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Cook County is facing a budget shortfall. Cook County Board President Toni Preckwinkle has rightfully earned political goodwill for proposing serious changes to how county officials spend taxpayers’ money. She has challenged public employee union bosses to come to the negotiating table, and is utilizing private sector contractors to keep costs low.
However, when Preckwinkle submitted her fiscal year 2012 budget proposal, she stopped shy of more spending cuts and instead proposed tax increases. The majority of tax increases target items that many consider politically incorrect, such as car-related expenses, amusement devices, tobacco and alcohol. Taxes on these items are known as “excise taxes.” Excise taxes are not traditional taxes on income or consumption. Instead, they are special taxes that target specific goods. Preckwinkle has defended these tax proposals by stating the responsibilities of her office compel her to push policies that are in the well-being of county residents.
Cook County’s proposal
The proposed fiscal year 2012 budget includes tax increases and the expansion of taxable definitions. The budget proposal includes the following tax increases on alcohol:
- A 50 percent tax increase on beer. Current rate is 6 cents per gallon; proposed rate is 9 cents per gallon.
- A 50 percent tax increase on alcohol containing 14 percent or less alcohol by volume (wine). Current rate is 16 cents per gallon; proposed rate is 24 cents per gallon.
- A 50 percent tax increase on alcohol containing more than 14 percent but less than 20 percent alcohol by volume (dessert wine or other liquor). Current rate is 30 cents per gallon; proposed rate is 45 cents per gallon.
- A 25 percent tax increase on liquor containing 20 percent or more alcohol by volume. Current rate is $2 per gallon; proposed rate is $2.50 per gallon.
The proposed amendment specifically mandates that the consumer must bear the cost of these tax increases. But a consumer in Cook County already pays eight different direct taxes on a bottle of liquor: a county sales tax of 1.25 percent, county excise tax of $2/gallon, city sales tax of 1.25 percent, city excise tax of $2.68/gallon, state excise tax of $8.55/gallon, state sales tax of 6.25 percent, federal excise tax of $13.50/proof gallon, and a transport tax of 1 percent. Add these all together and it turns out that a whopping 58 percent of the bottle cost goes to taxes and fees.
At $13.23 of taxes per gallon, the liquor tax already is one of the highest in the country. On the other hand, taxes on a bottle of liquor in neighboring Indiana only add up to $2.68. These proposed tax increases make the retailers of Cook County even more uncompetitive while burdening the hardworking taxpayers of Illinois.
Why the Cook County proposal doesn’t work
Cook County is not facing a $315 million budget gap because it taxes too little. Instead, the county has spent beyond its means. To remedy this, the Board should look to spending cuts, not tax increases. Increasing taxes in a down economy while the state unemployment rate lingers at 10 percent will not solve the budget deficit. In fact, it could make it worse.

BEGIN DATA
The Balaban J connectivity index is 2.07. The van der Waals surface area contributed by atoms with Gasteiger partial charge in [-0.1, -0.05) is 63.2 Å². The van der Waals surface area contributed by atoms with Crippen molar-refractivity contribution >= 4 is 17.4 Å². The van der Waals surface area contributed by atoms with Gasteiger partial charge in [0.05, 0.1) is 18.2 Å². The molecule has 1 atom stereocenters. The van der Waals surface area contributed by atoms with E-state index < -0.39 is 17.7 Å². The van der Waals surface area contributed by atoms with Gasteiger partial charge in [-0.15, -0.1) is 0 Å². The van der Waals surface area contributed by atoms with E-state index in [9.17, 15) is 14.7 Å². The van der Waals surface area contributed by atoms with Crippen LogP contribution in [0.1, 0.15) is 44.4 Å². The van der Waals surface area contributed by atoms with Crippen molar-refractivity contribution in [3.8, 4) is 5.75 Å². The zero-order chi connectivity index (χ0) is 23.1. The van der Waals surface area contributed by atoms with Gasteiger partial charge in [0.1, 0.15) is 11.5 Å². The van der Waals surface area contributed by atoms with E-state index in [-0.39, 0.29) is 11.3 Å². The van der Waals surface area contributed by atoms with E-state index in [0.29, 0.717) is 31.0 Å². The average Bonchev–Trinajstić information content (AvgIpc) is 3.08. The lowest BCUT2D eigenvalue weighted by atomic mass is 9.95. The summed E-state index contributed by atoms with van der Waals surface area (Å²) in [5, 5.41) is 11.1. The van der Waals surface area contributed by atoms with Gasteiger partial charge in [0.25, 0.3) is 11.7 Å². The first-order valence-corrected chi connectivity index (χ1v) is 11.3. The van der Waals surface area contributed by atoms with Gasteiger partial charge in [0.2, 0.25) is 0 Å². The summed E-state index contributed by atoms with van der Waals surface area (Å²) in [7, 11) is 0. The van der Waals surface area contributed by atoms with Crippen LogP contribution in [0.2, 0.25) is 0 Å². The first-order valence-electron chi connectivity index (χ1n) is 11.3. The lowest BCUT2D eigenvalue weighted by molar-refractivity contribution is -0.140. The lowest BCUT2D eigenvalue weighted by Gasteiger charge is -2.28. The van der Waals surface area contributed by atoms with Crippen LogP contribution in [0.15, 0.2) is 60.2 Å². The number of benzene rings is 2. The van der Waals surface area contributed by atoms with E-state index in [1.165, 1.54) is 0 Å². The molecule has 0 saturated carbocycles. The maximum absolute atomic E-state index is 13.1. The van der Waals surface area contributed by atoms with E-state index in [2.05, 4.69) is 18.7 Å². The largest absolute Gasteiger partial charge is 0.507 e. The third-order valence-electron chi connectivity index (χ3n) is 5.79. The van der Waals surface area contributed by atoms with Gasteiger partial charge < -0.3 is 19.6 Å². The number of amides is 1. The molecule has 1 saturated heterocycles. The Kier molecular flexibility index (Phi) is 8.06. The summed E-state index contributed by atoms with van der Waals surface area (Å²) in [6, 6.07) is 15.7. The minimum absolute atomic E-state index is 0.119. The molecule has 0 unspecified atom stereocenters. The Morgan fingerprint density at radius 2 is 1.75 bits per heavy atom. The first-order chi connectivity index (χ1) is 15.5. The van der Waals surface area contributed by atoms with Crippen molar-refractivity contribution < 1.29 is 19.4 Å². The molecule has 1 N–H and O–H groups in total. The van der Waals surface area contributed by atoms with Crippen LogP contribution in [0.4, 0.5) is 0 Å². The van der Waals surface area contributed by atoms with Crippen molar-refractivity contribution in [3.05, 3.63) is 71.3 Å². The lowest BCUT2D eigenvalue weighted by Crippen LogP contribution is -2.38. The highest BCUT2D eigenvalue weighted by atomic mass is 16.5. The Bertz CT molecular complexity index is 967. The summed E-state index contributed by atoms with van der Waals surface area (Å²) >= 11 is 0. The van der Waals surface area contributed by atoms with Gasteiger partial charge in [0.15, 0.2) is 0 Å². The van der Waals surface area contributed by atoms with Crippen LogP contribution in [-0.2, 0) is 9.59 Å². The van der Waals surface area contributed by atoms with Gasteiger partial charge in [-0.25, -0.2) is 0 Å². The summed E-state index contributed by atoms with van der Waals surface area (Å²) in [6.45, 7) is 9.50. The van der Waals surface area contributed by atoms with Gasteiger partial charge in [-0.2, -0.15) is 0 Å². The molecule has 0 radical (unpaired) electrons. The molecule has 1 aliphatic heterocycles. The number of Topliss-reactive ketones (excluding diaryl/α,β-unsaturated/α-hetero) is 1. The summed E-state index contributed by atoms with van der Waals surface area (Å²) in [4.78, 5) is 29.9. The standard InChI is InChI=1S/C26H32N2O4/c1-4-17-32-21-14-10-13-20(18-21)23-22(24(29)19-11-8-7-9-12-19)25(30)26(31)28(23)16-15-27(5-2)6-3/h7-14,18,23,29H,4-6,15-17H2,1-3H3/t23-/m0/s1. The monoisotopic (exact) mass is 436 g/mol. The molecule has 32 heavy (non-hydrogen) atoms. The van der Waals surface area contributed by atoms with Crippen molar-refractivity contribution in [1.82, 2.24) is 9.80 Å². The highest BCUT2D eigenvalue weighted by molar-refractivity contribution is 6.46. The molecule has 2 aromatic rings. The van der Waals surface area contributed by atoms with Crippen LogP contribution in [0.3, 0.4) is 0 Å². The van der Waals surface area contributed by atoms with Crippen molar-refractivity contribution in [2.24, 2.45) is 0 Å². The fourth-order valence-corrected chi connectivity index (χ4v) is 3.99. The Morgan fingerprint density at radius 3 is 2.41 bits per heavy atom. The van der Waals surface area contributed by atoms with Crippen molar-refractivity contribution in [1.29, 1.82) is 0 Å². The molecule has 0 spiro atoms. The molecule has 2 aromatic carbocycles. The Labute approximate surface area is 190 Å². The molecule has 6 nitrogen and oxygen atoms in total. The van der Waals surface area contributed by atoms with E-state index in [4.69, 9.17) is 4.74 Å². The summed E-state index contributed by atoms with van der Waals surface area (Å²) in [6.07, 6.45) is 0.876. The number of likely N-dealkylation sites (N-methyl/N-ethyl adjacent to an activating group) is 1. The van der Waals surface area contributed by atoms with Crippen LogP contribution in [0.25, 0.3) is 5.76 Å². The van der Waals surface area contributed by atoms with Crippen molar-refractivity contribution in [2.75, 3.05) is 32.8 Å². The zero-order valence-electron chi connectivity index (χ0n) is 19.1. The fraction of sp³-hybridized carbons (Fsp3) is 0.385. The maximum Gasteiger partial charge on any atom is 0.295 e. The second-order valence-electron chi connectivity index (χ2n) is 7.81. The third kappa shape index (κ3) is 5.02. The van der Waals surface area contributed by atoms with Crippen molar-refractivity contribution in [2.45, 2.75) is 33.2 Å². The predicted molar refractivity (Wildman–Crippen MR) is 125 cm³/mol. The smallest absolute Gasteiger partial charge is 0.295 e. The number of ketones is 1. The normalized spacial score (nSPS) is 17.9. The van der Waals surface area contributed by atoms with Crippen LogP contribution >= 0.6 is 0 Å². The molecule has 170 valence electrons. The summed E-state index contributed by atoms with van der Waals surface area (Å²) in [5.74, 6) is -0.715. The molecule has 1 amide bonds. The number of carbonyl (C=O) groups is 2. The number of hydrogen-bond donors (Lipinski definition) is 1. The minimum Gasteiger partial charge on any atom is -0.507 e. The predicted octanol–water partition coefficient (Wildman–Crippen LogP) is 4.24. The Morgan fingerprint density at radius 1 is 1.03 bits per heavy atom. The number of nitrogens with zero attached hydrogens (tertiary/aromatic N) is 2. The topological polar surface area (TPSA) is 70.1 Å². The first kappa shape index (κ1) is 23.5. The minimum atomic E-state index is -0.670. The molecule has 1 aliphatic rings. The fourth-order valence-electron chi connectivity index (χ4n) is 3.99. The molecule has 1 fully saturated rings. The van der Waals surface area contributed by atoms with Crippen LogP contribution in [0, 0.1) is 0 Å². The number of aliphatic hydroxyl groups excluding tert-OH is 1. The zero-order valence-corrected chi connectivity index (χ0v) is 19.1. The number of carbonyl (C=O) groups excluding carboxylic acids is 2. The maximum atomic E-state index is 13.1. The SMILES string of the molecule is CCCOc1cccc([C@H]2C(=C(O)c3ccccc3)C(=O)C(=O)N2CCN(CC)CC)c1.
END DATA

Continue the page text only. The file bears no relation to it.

As Preckwinkle pointed out, some consumers may limit their consumption because of higher taxes. While she believes this may lead to increased well-being, it could also lead to an even bigger budget hole. The proposed tax increases would hit the hospitality and tourism industries especially hard – including restaurants, bars, hotels and retail stores. Industry analysts say the Chicago-area hospitality employment is still 13,000 jobs below pre-recession levels. This tax could add hundreds of more residents to the unemployment rolls, and analysts have predicted Cook County could lose upwards of 270 jobs if the alcohol taxes are increased. The increase could also cause a decline in retail sales of nearly $16 million – far more than the $11 million in revenue that Preckwinkle predicts these taxes will generate.
What’s more, excise taxes disproportionately hurt the poor. According to the nonpartisan Tax Foundation, individuals earning less than $20,000 per year face federal alcohol tax burdens that are more than 18 times higher than individuals making in excess of $200,000. That is why excise taxes are considered one of the most regressive taxes in the U.S. tax code. Harming families across Cook Country and making Illinois’ small business uncompetitive is not the answer.
Further, increasing taxes on alcohol or other politically-incorrect items in the name of health betterment is not a long-term budget solution. In fact, the argument that this proposal is about health and not simply revenue is an ironic one. On one hand, the government is telling people to stop these vices (alcohol, tobacco, etc.). On the other, the Cook County budget will depend on smokers to continue smoking and drinkers to continue drinking. It’s perverse, and clearly has little to do with improving health.
The Board should not pass a budget that targets low-income workers and chases business to neighboring states. Instead, fixing budget shortfalls starts with reining in excess spending and increasing revenue by putting more people back to work.
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